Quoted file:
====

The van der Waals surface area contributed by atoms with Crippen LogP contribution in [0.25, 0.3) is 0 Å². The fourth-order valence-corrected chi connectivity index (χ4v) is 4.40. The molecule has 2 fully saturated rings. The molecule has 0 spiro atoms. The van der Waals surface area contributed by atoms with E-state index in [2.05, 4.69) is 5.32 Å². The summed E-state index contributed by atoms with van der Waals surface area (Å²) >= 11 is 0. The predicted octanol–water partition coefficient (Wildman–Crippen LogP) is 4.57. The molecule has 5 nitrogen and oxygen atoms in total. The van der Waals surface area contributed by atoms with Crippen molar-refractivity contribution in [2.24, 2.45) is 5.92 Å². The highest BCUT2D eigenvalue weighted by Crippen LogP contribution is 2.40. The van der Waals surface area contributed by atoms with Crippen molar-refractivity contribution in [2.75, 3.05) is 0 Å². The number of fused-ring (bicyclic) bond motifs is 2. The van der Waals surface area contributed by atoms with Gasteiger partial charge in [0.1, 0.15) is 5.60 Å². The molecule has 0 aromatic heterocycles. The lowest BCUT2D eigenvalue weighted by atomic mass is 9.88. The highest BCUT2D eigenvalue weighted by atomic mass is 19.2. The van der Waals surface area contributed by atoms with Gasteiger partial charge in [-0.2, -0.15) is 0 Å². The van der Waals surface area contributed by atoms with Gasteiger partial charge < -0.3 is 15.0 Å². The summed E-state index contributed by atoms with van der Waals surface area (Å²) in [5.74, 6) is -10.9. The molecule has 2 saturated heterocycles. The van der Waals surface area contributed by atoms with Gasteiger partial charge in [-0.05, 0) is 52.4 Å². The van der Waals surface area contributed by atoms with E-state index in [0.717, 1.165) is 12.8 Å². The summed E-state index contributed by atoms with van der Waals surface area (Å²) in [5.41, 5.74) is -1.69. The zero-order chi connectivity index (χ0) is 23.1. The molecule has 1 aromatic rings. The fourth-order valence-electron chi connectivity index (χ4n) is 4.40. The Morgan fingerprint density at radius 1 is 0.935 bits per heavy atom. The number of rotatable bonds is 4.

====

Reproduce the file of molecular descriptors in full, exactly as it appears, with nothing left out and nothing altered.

The van der Waals surface area contributed by atoms with Crippen LogP contribution in [0.25, 0.3) is 0 Å². The fourth-order valence-corrected chi connectivity index (χ4v) is 4.40. The molecule has 2 fully saturated rings. The molecule has 0 spiro atoms. The van der Waals surface area contributed by atoms with E-state index in [2.05, 4.69) is 5.32 Å². The summed E-state index contributed by atoms with van der Waals surface area (Å²) >= 11 is 0. The predicted octanol–water partition coefficient (Wildman–Crippen LogP) is 4.57. The molecule has 5 nitrogen and oxygen atoms in total. The van der Waals surface area contributed by atoms with Crippen molar-refractivity contribution in [2.24, 2.45) is 5.92 Å². The highest BCUT2D eigenvalue weighted by Crippen LogP contribution is 2.40. The van der Waals surface area contributed by atoms with Crippen molar-refractivity contribution in [2.75, 3.05) is 0 Å². The number of fused-ring (bicyclic) bond motifs is 2. The van der Waals surface area contributed by atoms with Gasteiger partial charge in [0.1, 0.15) is 5.60 Å². The molecule has 0 aromatic heterocycles. The lowest BCUT2D eigenvalue weighted by atomic mass is 9.88. The highest BCUT2D eigenvalue weighted by atomic mass is 19.2. The van der Waals surface area contributed by atoms with Gasteiger partial charge in [-0.2, -0.15) is 0 Å². The van der Waals surface area contributed by atoms with Gasteiger partial charge < -0.3 is 15.0 Å². The summed E-state index contributed by atoms with van der Waals surface area (Å²) in [5.74, 6) is -10.9. The molecule has 2 saturated heterocycles. The van der Waals surface area contributed by atoms with Gasteiger partial charge in [-0.05, 0) is 52.4 Å². The van der Waals surface area contributed by atoms with E-state index in [0.717, 1.165) is 12.8 Å². The summed E-state index contributed by atoms with van der Waals surface area (Å²) in [5.41, 5.74) is -1.69. The zero-order chi connectivity index (χ0) is 23.1. The molecule has 1 aromatic rings. The fourth-order valence-electron chi connectivity index (χ4n) is 4.40. The Morgan fingerprint density at radius 1 is 0.935 bits per heavy atom. The number of rotatable bonds is 4.